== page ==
%486. The Reconstruction Act%.—The Reconstruction Act marked out the ten unreconstructed states (Tennessee had been admitted to Congress in March, 1866) into five districts, with an army officer in command of each, and required the people of each state to make a new constitution giving negroes the right to vote, and send the constitution to Congress. If Congress accepted it, and if the legislature assembled under it ratified the Fourteenth Amendment, they might send senators and representatives to Congress, and not before.
To these terms six states (North Carolina, South Carolina, Florida, Alabama, Louisiana, and Arkansas) submitted, and in June, 1868, they were readmitted to Congress. Their ratification of the Fourteenth Amendment made it a part of the Constitution, and in July, 1868, it was declared in force.
%487. “Tenure of Office Act”; Johnson impeached%—By this time the quarrel between the President and Congress had reached such a crisis that the Republican, leaders feared he would obstruct the execution of the reconstruction law by removing important officials chiefly responsible for its administration, and putting in their places men who would not enforce it. To prevent this, Congress, in 1867, passed the “Tenure of Office Act.” Hitherto a President could remove almost any Federal office holder at pleasure. Henceforth he could only suspend while the Senate examined into the cause of suspension. If it approved, the man was removed; if it disapproved, the man was reinstated. Johnson denied the right of Congress to make such a law, and very soon disobeyed it.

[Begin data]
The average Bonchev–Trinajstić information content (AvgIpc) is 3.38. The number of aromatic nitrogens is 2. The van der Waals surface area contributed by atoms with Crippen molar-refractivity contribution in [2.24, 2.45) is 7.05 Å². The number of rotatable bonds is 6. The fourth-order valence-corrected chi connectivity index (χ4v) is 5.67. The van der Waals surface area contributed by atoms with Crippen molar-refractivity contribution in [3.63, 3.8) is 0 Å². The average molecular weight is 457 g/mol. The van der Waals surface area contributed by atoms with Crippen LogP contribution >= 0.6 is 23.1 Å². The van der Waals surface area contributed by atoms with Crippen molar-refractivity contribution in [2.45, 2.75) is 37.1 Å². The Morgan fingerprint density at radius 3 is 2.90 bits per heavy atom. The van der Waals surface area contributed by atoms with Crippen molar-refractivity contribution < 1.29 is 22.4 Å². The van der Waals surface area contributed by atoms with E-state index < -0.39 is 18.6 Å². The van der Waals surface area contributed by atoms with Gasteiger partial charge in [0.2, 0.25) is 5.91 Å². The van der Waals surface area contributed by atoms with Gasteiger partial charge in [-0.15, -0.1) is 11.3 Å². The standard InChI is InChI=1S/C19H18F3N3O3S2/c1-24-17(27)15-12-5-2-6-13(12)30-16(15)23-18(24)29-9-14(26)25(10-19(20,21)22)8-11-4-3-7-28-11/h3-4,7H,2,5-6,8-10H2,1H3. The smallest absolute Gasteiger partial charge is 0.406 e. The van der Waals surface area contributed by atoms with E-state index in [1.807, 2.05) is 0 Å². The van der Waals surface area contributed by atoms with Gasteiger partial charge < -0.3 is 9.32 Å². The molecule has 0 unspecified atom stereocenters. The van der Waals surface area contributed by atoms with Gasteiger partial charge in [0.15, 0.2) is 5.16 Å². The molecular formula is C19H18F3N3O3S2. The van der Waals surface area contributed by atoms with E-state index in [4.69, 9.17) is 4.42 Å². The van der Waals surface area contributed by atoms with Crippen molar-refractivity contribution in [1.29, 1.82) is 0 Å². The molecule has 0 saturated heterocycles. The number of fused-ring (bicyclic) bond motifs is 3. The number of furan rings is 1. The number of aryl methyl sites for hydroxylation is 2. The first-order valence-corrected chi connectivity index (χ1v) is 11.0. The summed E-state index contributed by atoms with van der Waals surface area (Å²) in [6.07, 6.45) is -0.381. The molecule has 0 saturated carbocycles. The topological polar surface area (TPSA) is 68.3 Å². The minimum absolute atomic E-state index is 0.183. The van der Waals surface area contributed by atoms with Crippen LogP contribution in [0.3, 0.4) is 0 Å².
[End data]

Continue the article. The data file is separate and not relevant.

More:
In August, 1867, he asked Secretary of War Stanton to resign, and when the Secretary refused, suspended him and made General Grant temporary Secretary. All this was legal, but when Congress met, and the Senate disapproved of the suspension, General Grant gave the office back again to Stanton. Johnson then appointed General Lorenzo Thomas Secretary of War, and ordered him to seize the office. For this, and for his abusive speeches about Congress, the House of Representatives impeached him, and the Senate tried him “for high crimes and misdemeanors,” but failed by one vote to find him guilty. Stanton then resigned his office.
1. In 1864 the Republican party was split, and one part, taking the name of National Union party, renominated Lincoln. The other or radical wing, which wanted a more vigorous war policy, nominated Fremont and Cochrane. The Democrats declared the war a failure, demanded peace, and nominated McClellan and Pendleton.
2. The gradual conquest of the South brought up the question of the relation to the Federal government of a state which had seceded.
3. Lincoln marked out his own plan of reconstruction in an amnesty proclamation. Congress thought he had no right to do this, and adopted a plan which Lincoln vetoed. His death left the question for Johnson to settle.